Adani will not be offered a discount on royalties on its Carmichael coal project after State Cabinet pushed through a new development policy late yesterday.
Premier Annastacia Palaszczuk said the policy would unlock development in the Galilee and Surat basins and the North West Minerals Province and new jobs and new business opportunities.
The revised model will apply to future resource development proposals in the three regions and will replace ad hoc arrangements negotiated in the past.
“State Cabinet has unanimously agreed to a new policy approach for the future development of the Galilee and Surat Basins and the North West Minerals Province,” Ms Palaszczuk said.
“Under this new policy, the Adani Carmichael mine will pay every cent of royalties in full.
“There will be no royalty holiday for the Adani Carmichael mine.
“Opening up these three regions for development has the potential to support thousands of new jobs that are needed in regional centres along the coast as well as in outback Queensland.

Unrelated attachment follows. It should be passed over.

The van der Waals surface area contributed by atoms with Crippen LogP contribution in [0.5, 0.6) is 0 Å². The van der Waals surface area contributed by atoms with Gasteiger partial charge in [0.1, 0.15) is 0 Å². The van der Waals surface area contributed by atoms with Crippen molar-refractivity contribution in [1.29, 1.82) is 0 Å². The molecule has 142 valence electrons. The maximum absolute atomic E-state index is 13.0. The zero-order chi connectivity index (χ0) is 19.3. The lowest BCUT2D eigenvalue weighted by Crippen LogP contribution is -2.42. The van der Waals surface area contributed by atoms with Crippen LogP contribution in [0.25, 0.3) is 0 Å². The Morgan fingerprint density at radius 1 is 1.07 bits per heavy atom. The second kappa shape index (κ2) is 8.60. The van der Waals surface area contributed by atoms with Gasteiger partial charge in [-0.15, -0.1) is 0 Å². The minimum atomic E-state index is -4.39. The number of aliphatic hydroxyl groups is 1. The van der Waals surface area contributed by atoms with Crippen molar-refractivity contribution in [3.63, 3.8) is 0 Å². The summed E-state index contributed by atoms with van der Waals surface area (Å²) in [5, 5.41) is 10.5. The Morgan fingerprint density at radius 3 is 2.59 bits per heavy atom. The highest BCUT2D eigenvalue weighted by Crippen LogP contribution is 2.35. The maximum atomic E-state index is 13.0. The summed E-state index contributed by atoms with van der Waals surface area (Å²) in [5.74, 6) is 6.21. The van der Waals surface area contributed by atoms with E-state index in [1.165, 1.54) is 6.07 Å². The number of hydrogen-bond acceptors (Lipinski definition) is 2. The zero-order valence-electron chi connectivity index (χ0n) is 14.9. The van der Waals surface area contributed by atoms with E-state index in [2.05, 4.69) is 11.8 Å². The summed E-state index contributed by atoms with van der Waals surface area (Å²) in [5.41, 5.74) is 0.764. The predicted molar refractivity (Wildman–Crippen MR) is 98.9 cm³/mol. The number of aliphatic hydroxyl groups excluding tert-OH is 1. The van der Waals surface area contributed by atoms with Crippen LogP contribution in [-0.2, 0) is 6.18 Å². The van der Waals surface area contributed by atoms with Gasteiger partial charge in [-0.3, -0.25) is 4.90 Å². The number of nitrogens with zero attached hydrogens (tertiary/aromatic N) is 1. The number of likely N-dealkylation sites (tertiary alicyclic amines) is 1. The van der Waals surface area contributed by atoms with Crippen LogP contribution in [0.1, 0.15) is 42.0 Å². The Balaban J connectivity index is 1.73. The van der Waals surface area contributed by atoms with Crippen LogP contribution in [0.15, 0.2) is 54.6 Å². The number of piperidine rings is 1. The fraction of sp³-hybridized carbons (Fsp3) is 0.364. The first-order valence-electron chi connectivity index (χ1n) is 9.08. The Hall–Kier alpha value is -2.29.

“This will squeeze every dollar and every job out of these projects.”
Earlier this week Adani confirmed it had deferred its Final Investment Decision for the Carmichael project after the Queensland Cabinet had failed to make a decision on the royalties issue.
A spokesman said today the company was still assessing the matter following the new policy vote.
Deputy Premier Jackie Trad said the Palaszczuk Government’s policy delivered on Labor’s election commitments.
“All royalties will be paid and if they are deferred they will be paid with interest and with security of payment in place,” Ms Trad said.
“That’s more money for our state to spend on infrastructure, renewables, health and education.
“Consistent with our election commitments, cabinet has determined that any NAIF funding needs to be between the Federal Government and Adani.
“There will be a new financial assurance model that ensures operators comply with environmental conditions and cover rehabilitation costs.”
Earlier this month the ABC reported that the government was considering giving Adani a royalties discount which could have cost up to $320 million in lost revenue to the state.